Requesting: a good reference for formal manipulation of limits of diagrams, with respect to maps of index diagrams.

As an example, consider the following result, for some "nice enough" category C (say, Top), there is a natural isomorphism $$(A \times_B C) \times_C D \cong A \times_B D.$$ This is a nice, intuitively true result that if we stick two pullback squares next to each other, we get another pullback square. I can easily convince myself of this on paper, chasing around the requisite number of arrows -- and it's a simple enough result that no wizardry is required; all maps could be named and the necessary commutativity relations and existence/uniqueness conditions can be checked.

However, it's a bit unsatisfactory. There's a blow-up of notation required to prove a relatively simple result. What happens when the diagrams get more complicated? It becomes less clear how proving basic results about limits can be written up with an acceptable amount of rigor, while remaining concise.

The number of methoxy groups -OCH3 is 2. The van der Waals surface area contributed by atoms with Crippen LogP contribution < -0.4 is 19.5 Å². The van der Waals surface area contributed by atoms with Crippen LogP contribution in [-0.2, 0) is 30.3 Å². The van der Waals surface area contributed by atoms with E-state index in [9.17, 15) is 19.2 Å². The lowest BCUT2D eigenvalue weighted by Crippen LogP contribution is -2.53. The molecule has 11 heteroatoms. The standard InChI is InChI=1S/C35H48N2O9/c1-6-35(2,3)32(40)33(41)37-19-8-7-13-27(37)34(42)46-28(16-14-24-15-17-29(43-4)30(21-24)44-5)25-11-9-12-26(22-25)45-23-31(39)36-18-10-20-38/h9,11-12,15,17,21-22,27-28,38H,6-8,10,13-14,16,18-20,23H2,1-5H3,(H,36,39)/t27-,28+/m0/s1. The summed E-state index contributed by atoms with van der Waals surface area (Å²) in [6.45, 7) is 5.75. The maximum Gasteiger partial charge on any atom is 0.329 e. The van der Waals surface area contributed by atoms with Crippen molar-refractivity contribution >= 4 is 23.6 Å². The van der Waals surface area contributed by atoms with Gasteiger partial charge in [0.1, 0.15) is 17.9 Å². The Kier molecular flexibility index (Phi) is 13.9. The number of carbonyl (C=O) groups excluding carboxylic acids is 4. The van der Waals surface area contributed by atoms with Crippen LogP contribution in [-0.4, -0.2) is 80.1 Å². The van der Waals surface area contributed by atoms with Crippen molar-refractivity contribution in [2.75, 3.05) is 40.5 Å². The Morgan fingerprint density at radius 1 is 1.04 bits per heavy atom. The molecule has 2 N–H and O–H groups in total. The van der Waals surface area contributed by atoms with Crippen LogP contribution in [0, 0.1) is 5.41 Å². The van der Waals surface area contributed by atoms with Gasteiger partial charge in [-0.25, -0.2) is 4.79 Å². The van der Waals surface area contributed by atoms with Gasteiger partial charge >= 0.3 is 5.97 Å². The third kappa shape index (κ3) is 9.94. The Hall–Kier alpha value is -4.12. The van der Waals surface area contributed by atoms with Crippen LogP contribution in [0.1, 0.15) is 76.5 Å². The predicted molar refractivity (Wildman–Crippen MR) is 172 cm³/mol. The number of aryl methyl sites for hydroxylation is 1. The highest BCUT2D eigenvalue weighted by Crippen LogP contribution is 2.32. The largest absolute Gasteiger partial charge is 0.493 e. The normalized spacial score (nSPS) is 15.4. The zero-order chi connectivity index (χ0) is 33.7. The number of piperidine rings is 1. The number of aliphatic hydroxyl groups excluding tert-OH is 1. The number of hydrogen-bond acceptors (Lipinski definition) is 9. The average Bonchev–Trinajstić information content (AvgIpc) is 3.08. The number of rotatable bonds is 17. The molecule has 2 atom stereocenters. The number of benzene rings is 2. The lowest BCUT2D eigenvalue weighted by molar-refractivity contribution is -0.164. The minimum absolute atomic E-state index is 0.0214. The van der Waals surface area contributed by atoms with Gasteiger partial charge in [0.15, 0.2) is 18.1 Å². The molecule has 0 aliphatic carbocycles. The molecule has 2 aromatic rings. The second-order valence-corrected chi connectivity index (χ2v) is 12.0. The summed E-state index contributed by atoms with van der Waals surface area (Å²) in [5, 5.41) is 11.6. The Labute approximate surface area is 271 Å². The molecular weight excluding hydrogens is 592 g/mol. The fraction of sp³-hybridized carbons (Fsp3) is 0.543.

A general question of this type: let $C$ be a complete category, and let $D,E$ be small categories. A functor $f : D \to E$ induces a functor $f^* : C^E \to C^D$. For which $f$ is it the case that $\lim_E = \lim_D \circ f^*$ as functors $C^E \to C$?

It is at least intuitively clear that if $f(D)$ sufficiently "sits above" $E$, then this will hold. I am interested in formalizing this intuition.

I'm sure this question must have a standard answer in category theory, but a sufficient reference escapes me at the moment.